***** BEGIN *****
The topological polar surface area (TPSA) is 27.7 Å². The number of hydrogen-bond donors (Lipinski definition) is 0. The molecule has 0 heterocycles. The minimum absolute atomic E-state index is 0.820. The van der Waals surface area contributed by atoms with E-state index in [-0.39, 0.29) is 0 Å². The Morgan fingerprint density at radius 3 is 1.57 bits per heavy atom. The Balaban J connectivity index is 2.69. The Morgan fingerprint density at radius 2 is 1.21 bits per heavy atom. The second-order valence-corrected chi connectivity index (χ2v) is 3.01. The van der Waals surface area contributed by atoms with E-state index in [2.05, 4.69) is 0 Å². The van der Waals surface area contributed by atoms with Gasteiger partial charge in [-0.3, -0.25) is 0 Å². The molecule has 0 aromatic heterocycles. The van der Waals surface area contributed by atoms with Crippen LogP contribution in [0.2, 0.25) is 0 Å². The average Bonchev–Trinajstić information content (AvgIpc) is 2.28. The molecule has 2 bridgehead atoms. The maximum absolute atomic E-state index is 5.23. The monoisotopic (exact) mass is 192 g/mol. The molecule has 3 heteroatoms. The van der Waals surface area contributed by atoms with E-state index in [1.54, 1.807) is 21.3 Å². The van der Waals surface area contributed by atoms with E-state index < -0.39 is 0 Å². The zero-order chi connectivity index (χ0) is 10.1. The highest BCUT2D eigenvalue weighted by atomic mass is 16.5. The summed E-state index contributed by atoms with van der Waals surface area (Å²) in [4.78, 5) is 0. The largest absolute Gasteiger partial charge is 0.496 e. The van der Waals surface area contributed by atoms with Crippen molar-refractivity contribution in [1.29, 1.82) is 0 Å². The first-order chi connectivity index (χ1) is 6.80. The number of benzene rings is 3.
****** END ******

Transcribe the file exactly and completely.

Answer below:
The topological polar surface area (TPSA) is 27.7 Å². The number of hydrogen-bond donors (Lipinski definition) is 0. The molecule has 0 heterocycles. The minimum absolute atomic E-state index is 0.820. The van der Waals surface area contributed by atoms with E-state index in [-0.39, 0.29) is 0 Å². The Morgan fingerprint density at radius 3 is 1.57 bits per heavy atom. The Balaban J connectivity index is 2.69. The Morgan fingerprint density at radius 2 is 1.21 bits per heavy atom. The second-order valence-corrected chi connectivity index (χ2v) is 3.01. The van der Waals surface area contributed by atoms with E-state index in [2.05, 4.69) is 0 Å². The van der Waals surface area contributed by atoms with Gasteiger partial charge in [-0.3, -0.25) is 0 Å². The molecule has 0 aromatic heterocycles. The van der Waals surface area contributed by atoms with Crippen LogP contribution in [0.2, 0.25) is 0 Å². The average Bonchev–Trinajstić information content (AvgIpc) is 2.28. The molecule has 2 bridgehead atoms. The maximum absolute atomic E-state index is 5.23. The monoisotopic (exact) mass is 192 g/mol. The molecule has 3 heteroatoms. The van der Waals surface area contributed by atoms with E-state index in [1.54, 1.807) is 21.3 Å². The van der Waals surface area contributed by atoms with E-state index < -0.39 is 0 Å². The zero-order chi connectivity index (χ0) is 10.1. The highest BCUT2D eigenvalue weighted by atomic mass is 16.5. The summed E-state index contributed by atoms with van der Waals surface area (Å²) in [4.78, 5) is 0. The largest absolute Gasteiger partial charge is 0.496 e. The van der Waals surface area contributed by atoms with Crippen molar-refractivity contribution in [1.29, 1.82) is 0 Å². The first-order chi connectivity index (χ1) is 6.80. The number of benzene rings is 3.